ADHD in Dogs: Does It Really Exist?

Attention deficit hyperactivity disorder (ADHD) is a possibility in dogs. Non-stop running, excessive barking, and inability to focus are visible signs of ADHD in dogs. Although these signs are common in many dogs, their continued showcase together with overactivity and hyper-reactivity hints at the presence of canine ADHD.

ADHD in Dogs - Beagle running with toy

ADHD in Dogs: Not All Overactive Dogs Have ADHD

Some dogs are more active than the others. Overactivity does not necessarily indicate hyperactivity or ADHD in dogs.  A dog’s activity level depends on many factors, especially on his age, sex, and breed.

For example, puppies are more rambunctious than adult dogs. They have so much energy trapped in their little bodies. Because young puppies can barely contain themselves, they can be very stubborn, overactive, and hard to control.

Sex also affects a dog’s activity level. Intact male dogs can be more active, dominant, and territorial than female dogs. They are also easily distracted compared to female dogs.

Australian Shepherds, Border Collies, German Shepherds, and Collies need a longer period of activities than other dog breeds. As herding dogs, they require vigorous daily exercise in order to stay calm and balanced. Staying idle at home all day can make these dogs vocal, anxious, unruly, and destructive. When they are not able to spend their energy, they tend to play a lot rougher than normal dogs. Sighthounds also tend to be hyper-reactive and easily distracted by fast-moving objects.

Hyperthyroidism can also make dogs overactive. Dogs who do not get exercise regularly and sufficiently tend to become very rowdy.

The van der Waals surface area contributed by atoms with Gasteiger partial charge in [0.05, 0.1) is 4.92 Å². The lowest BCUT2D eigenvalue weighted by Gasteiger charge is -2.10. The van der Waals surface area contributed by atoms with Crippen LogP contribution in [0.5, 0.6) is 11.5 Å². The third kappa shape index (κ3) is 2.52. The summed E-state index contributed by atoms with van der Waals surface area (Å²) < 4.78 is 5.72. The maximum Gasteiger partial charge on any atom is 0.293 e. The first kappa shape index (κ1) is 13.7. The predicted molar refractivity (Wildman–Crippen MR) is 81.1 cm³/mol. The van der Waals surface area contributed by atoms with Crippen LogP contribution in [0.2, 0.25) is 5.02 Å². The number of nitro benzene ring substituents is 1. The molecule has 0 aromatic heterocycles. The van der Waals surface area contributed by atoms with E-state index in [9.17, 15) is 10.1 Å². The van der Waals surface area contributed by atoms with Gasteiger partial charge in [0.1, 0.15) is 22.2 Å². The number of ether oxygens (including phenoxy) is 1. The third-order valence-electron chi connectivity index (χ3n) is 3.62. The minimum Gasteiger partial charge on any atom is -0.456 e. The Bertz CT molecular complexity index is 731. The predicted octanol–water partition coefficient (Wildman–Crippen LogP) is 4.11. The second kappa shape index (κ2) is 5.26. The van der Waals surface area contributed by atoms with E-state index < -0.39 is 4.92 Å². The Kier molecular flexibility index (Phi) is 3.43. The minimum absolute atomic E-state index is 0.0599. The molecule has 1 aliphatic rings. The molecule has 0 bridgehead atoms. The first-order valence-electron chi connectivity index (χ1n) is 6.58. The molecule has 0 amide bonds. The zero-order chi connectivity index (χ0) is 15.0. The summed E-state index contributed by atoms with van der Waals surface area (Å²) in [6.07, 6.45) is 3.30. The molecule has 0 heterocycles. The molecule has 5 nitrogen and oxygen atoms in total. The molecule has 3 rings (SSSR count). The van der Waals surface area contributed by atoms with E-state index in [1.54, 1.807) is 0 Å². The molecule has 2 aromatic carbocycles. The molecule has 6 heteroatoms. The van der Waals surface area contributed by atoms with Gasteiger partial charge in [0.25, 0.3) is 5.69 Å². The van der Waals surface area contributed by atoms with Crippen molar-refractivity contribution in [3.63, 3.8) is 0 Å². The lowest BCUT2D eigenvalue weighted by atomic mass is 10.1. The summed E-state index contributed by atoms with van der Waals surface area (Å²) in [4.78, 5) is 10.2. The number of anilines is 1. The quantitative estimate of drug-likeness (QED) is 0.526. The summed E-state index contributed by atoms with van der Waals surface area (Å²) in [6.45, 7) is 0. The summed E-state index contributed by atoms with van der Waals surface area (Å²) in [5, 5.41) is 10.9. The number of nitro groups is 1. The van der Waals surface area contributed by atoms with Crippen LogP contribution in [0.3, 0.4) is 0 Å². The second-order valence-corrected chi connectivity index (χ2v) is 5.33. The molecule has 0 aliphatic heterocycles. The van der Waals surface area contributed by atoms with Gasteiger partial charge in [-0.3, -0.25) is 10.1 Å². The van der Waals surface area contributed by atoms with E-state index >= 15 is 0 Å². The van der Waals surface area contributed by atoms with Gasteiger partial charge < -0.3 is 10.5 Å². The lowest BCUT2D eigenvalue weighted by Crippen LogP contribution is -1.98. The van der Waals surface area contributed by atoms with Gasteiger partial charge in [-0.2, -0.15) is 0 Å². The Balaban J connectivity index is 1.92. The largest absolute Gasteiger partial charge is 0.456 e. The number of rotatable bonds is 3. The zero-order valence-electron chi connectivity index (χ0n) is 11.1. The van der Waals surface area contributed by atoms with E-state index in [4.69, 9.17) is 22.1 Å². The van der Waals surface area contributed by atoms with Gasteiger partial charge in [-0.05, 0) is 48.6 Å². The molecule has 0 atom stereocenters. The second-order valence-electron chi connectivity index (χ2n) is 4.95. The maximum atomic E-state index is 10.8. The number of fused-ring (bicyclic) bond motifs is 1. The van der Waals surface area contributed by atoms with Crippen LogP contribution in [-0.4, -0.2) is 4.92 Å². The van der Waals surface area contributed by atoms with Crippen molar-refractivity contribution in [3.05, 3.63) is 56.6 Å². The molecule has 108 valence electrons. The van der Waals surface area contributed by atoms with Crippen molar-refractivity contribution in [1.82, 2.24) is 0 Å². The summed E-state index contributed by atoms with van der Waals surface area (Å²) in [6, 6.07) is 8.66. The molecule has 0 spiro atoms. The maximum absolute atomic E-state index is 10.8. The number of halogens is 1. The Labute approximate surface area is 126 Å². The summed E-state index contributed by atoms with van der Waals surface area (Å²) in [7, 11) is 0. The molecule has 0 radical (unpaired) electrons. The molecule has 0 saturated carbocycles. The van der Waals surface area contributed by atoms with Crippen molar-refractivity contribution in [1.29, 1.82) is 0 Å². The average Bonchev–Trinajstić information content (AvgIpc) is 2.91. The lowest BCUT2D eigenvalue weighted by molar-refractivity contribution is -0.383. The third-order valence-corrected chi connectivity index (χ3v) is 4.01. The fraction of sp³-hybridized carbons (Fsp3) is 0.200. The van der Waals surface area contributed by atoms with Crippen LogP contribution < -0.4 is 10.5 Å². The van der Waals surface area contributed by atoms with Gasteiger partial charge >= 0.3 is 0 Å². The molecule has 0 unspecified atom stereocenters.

The dogs described above do not automatically have ADHD, although a very small percentage of them may do.

 

Signs of ADHD in Dogs: Which Ones Have ADHD

Dogs who have ADHD show multiple behavioral problems, including overactivity, attention deficits, excessive barking, lack of focus, and impulsive actions. This can be confusing as many dogs display just one or two of these symptoms due to different factors, such as genes, age, daily routine, and lack of exercise. Thus, identifying ADHD in dogs is more complicated.

It is possible that your dog has ADHD if he remains hyperactive despite having sufficient exercise, interaction with both humans and other dogs, and having no known anxiety issue. He may overreact to the presence of unfamiliar people and animals.

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If your pet has ADHD, he may also be harder to train than normal dogs because he gets bored easily with repetitive tasks and commands.

 

Diagnosing ADHD in Dogs

Because true ADHD in dogs is very rare, diagnosing the condition involves ruling out behavioral and physical problems first.

First, make an assessment of the dog’s living condition. Ensure he is not rewarded for unwanted behavior. Let your vet check the dog for anxiety, phobias, dominance, and territorial dominance. Signs of health issues, such as hyperthyroidism and dementia, should also be evaluated.

Once potential behavioral and medical issues are ruled out, a prescribed stimulant may be used to help confirm ADHD in your dog. The drug is given under very controlled clinical conditions, in which the dog’s behavior, respiratory rate, and heart rates are monitored. Interestingly, ADHD is diagnosed if the stimulant causes calming effects on the dog.

 

How To Help Dogs with ADHD

Make sure he gets good nutrition and plenty of exercises. Any lifestyle imbalance, physical and behavioral problem must also be addressed.

When a dog is clinically diagnosed with ADHD, veterinarians often prescribe the same drugs used to treat the disorder in humans. Ritalin is the most common drug prescribed to dogs with ADHD.   The drug corrects a neuron imbalance that causes ADHD in dogs – helping dogs with the condition to de-stress and calm down.Although it is legal for veterinarians to prescribe Ritalin to dogs ADHD, the drug is not yet approved by the FDA for pet use.

According to a 2016 study, dogs with ADHD have low levels of fatty acids in their blood. For this reason, veterinarians often recommend giving Omega-3 fatty acids to dogs who exhibit signs of ADHD.

Other treatment options for ADHD in dogs include calming herbs, such as skullcap, valerian, and chamomile.

 

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